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Future Microbiol. 2011 Oct;6(10):1141-50. doi: 10.2217/fmb.11.102.

The modulation of Staphylococcus aureus mRNA turnover.

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Department of Pathology & Microbiology, University of Nebraska Medical Center, Omaha, NE 68198-5900, USA.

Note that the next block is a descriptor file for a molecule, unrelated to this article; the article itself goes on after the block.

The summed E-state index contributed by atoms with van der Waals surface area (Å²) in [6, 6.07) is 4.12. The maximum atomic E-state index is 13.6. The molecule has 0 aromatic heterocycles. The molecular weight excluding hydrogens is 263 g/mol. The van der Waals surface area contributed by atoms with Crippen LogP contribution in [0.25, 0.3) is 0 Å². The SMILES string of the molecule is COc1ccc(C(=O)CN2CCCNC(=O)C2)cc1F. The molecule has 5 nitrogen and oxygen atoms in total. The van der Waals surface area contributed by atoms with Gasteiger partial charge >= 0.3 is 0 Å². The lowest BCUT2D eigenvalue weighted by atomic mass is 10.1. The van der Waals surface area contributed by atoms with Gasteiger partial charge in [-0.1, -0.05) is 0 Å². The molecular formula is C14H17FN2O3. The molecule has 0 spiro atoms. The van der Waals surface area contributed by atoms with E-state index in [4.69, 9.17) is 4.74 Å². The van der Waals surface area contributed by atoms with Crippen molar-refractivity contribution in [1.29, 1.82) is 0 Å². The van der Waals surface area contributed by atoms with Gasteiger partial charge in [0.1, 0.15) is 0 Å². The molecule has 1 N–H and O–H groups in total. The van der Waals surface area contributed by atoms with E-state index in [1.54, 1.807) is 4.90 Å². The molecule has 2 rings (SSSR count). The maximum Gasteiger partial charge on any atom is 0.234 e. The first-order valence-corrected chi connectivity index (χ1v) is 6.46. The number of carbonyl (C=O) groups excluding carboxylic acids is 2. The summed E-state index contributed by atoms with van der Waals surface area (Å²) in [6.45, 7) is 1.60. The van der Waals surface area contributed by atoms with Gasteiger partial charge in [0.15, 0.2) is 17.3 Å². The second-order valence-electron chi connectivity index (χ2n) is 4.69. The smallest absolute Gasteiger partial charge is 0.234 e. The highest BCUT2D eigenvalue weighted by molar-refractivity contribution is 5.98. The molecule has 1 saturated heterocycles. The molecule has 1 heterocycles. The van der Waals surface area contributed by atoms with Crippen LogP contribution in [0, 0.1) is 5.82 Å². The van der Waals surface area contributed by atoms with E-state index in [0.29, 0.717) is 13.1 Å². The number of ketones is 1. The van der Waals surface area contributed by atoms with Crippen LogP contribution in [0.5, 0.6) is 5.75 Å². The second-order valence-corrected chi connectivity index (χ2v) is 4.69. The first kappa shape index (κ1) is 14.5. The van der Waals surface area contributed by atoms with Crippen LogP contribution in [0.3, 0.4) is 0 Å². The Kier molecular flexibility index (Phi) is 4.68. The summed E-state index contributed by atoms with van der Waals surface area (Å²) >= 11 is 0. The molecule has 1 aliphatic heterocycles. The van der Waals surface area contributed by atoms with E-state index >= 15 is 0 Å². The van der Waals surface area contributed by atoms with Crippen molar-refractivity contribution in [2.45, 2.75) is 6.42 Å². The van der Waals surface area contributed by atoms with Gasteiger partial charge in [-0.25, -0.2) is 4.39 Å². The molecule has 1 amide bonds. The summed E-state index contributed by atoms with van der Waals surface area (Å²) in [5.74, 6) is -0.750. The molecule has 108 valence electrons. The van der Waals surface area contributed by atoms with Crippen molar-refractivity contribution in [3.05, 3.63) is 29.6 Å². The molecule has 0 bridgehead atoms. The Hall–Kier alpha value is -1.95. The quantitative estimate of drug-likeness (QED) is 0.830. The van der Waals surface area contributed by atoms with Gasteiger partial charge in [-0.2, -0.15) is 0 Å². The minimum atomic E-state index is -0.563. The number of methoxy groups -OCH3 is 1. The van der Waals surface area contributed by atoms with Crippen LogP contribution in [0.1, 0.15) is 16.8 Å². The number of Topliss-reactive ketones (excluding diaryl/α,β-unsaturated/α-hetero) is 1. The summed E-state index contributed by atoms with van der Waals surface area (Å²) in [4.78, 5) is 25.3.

Staphylococcus aureus is a Gram-positive pathogen capable of causing a wide array of infections owing, in large part, to the coordinated expression of an extensive repertoire of virulence factors. Our laboratory and others have shown that the expression of these factors can occur post-transcriptionally at the level of mRNA turnover and is mediated by ribonucleases, RNA-binding proteins, and regulatory RNA molecules. Moreover, S. aureus harbors the ability to alter the stability of its mRNA titers in response to physiological stresses, including antibiotic exposure. Although ongoing studies are attempting to identify the molecular components that modulate S. aureus mRNA turnover, innovative approaches to target these essential processes have established a novel group of targets for therapeutic development against staphylococcal infections.

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